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Today one of my professors told me that $\mathbb R^4$ admits uncountably many non-diffeomorphic differential structures. When I asked him whether there's an intuitive reason to expect a result like that he said it's just hard $4$-dimensional topology. I thought perhaps I'd look for intuition here, so

Why, intuitively, should one expect many non-diffeomorphic differential structures on $\mathbb R^4$? Why should the other Euclidean spaces admit just one smooth structure?

aes
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    The best answers that I have heard seem to come down to low dimensional accidents. http://mathoverflow.net/questions/47569/what-makes-four-dimensions-special – Baby Dragon Dec 30 '14 at 15:54
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    These are difficult results whose combined proof takes several hundred pages. I do not think you will ever find an intuitive explanation. Start by reading Freed and Uhlenbeck's book, this will help you to get at least some idea of the proofs. – Moishe Kohan Dec 31 '14 at 22:06

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The intuition is basically that $4$ dimensions is large enough that $4$-manifolds exhibit great variety (one example: there are $4$ manifolds with arbitrary finitely-generated fundamental groups), but small enough that the high-dimensional-manifold surgery theory apparatus doesn't apply to smooth manifolds, only topological manifolds.

The key idea for the latter is the Whitney trick. This trick allows one to isotop apart embedded submanifolds of complementary dimension which algebraically have intersection number zero under certain conditions. The rough idea is to cancel intersection points of opposite signs in pairs by finding a Whitney disk, a disk with half its boundary on one submanifold and the other half on the other, meeting at the two points. Once you have one, if the Whitney disk and each submanifold has codimension greater than two, the whitney disk generically is embedded and doesn't meet either of them on its interior. Then you simply push one of the submanifolds across the disk. (There are other cases which work, but this is the simplest to explain.)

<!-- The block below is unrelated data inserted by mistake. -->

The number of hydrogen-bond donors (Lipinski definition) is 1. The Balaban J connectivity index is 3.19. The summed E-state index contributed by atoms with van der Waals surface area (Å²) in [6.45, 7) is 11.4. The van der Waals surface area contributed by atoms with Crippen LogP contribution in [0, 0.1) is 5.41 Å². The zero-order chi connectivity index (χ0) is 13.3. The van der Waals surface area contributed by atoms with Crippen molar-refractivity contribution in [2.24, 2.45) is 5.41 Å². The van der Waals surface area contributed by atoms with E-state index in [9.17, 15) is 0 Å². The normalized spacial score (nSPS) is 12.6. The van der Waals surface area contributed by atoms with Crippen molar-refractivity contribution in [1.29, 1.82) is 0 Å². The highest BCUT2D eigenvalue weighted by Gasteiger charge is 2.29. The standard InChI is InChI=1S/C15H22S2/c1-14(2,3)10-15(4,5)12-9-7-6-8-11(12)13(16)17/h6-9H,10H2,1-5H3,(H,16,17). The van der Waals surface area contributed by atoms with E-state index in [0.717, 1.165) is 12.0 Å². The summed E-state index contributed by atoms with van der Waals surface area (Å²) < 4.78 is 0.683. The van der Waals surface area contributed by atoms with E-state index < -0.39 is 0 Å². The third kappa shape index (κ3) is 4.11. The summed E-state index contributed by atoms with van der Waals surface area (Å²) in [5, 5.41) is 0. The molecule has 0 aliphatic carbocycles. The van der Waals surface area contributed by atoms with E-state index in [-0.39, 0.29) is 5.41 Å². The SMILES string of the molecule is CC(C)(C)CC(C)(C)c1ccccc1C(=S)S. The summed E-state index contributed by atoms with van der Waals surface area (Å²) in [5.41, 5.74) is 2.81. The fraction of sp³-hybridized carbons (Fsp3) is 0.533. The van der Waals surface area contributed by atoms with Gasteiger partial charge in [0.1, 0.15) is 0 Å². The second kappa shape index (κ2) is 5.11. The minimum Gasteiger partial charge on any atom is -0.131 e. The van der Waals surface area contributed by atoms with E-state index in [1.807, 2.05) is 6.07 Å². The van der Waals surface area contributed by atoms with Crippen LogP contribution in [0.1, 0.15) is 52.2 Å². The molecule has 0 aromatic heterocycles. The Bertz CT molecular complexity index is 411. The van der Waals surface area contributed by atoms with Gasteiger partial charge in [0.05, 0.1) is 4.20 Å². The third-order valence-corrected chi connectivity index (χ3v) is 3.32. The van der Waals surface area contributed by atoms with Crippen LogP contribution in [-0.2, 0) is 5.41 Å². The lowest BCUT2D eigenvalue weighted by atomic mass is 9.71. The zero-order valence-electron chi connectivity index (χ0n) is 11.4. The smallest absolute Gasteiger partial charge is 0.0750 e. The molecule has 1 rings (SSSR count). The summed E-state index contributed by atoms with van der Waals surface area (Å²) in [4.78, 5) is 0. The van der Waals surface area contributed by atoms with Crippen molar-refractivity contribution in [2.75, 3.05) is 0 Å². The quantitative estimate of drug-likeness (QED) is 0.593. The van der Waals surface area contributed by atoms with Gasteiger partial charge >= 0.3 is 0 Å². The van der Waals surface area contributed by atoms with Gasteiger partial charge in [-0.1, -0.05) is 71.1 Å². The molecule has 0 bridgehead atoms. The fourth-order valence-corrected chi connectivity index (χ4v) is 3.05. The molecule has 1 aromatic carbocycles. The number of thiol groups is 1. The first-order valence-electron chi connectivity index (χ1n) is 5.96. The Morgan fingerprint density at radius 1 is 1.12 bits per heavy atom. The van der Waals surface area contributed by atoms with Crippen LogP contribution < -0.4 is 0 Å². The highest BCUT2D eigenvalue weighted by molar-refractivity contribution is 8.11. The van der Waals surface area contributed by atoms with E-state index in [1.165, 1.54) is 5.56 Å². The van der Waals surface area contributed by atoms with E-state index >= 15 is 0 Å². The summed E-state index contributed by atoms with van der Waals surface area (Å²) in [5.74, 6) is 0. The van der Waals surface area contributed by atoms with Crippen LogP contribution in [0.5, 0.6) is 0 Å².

In dimension four this trick doesn't work, because the Whitney disk has codimension two, so it may have self intersections which can't be wiggled away, and may also intersect each other submanifold similarly, if they're each dimension two.

Bizarrely, one can make this trick work topologically (but not smoothly), roughly by iterating the construction infinitely many times. See: Casson handle and Freedman's theorem on these.

(Then Donaldson came along with an amazing way to tell smooth $4$-manifolds apart, but I'm not sure this belongs to the intuition regarding this.)

aes
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  • This answer will become more valuable to me as I learn more. I would love to hear a little about this "way to tell smooth 4-manifolds apart". –  Jan 09 '15 at 10:23
  • @Exterior The keywords for Donaldson's theory are Yang-Mills theory, gauge theory, and, well, Donaldson theory. It also inspired the later (and I think more successful?) Seiberg-Witten theory. –  Jan 09 '15 at 15:18
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    @Exterior Mike Miller above gave the keywords. The very rough idea: You can add extra structure to your manifold (e.g. a metric) and then extract numbers (or more complicated algebraic invariants) by counting solutions to special partial differential equations. If you do this just right, the numbers are both interesting and don't depend much on the extra structure. Even better, you can tell how the numbers will change if you make certain changes to your manifold. (This is vaguely analogous to how e.g. betti numbers from standard homology behave, but more complicated and coming from analysis.) – aes Jan 09 '15 at 18:02